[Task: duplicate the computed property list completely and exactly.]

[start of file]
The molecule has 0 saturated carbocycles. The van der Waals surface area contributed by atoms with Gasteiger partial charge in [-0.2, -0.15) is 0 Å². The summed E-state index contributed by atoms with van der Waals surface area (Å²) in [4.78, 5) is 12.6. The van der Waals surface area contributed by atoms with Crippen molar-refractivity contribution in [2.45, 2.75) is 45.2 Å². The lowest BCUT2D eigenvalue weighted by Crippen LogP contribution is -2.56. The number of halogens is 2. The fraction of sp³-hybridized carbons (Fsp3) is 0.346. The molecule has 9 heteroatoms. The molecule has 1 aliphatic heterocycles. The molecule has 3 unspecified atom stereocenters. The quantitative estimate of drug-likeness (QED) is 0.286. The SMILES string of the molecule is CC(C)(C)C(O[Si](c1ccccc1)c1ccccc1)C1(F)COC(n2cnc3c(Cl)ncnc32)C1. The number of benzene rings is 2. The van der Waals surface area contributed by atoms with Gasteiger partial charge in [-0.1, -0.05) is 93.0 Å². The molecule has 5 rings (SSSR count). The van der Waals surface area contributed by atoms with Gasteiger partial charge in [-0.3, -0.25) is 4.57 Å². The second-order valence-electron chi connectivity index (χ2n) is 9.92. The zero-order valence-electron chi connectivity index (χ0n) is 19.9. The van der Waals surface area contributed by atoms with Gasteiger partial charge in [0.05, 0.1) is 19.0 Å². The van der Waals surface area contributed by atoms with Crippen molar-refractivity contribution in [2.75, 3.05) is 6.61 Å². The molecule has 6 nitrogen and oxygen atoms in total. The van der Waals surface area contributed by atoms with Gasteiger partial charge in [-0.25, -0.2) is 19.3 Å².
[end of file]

The molecule has 0 saturated carbocycles. The van der Waals surface area contributed by atoms with Gasteiger partial charge in [-0.2, -0.15) is 0 Å². The summed E-state index contributed by atoms with van der Waals surface area (Å²) in [4.78, 5) is 12.6. The van der Waals surface area contributed by atoms with Crippen molar-refractivity contribution in [2.45, 2.75) is 45.2 Å². The lowest BCUT2D eigenvalue weighted by Crippen LogP contribution is -2.56. The number of halogens is 2. The fraction of sp³-hybridized carbons (Fsp3) is 0.346. The molecule has 9 heteroatoms. The molecule has 1 aliphatic heterocycles. The molecule has 3 unspecified atom stereocenters. The quantitative estimate of drug-likeness (QED) is 0.286. The SMILES string of the molecule is CC(C)(C)C(O[Si](c1ccccc1)c1ccccc1)C1(F)COC(n2cnc3c(Cl)ncnc32)C1. The number of benzene rings is 2. The van der Waals surface area contributed by atoms with Gasteiger partial charge in [-0.1, -0.05) is 93.0 Å². The molecule has 5 rings (SSSR count). The van der Waals surface area contributed by atoms with Gasteiger partial charge in [-0.3, -0.25) is 4.57 Å². The second-order valence-electron chi connectivity index (χ2n) is 9.92. The zero-order valence-electron chi connectivity index (χ0n) is 19.9. The van der Waals surface area contributed by atoms with Gasteiger partial charge in [0.05, 0.1) is 19.0 Å². The van der Waals surface area contributed by atoms with Crippen molar-refractivity contribution in [2.75, 3.05) is 6.61 Å². The molecule has 6 nitrogen and oxygen atoms in total. The van der Waals surface area contributed by atoms with Gasteiger partial charge in [-0.25, -0.2) is 19.3 Å².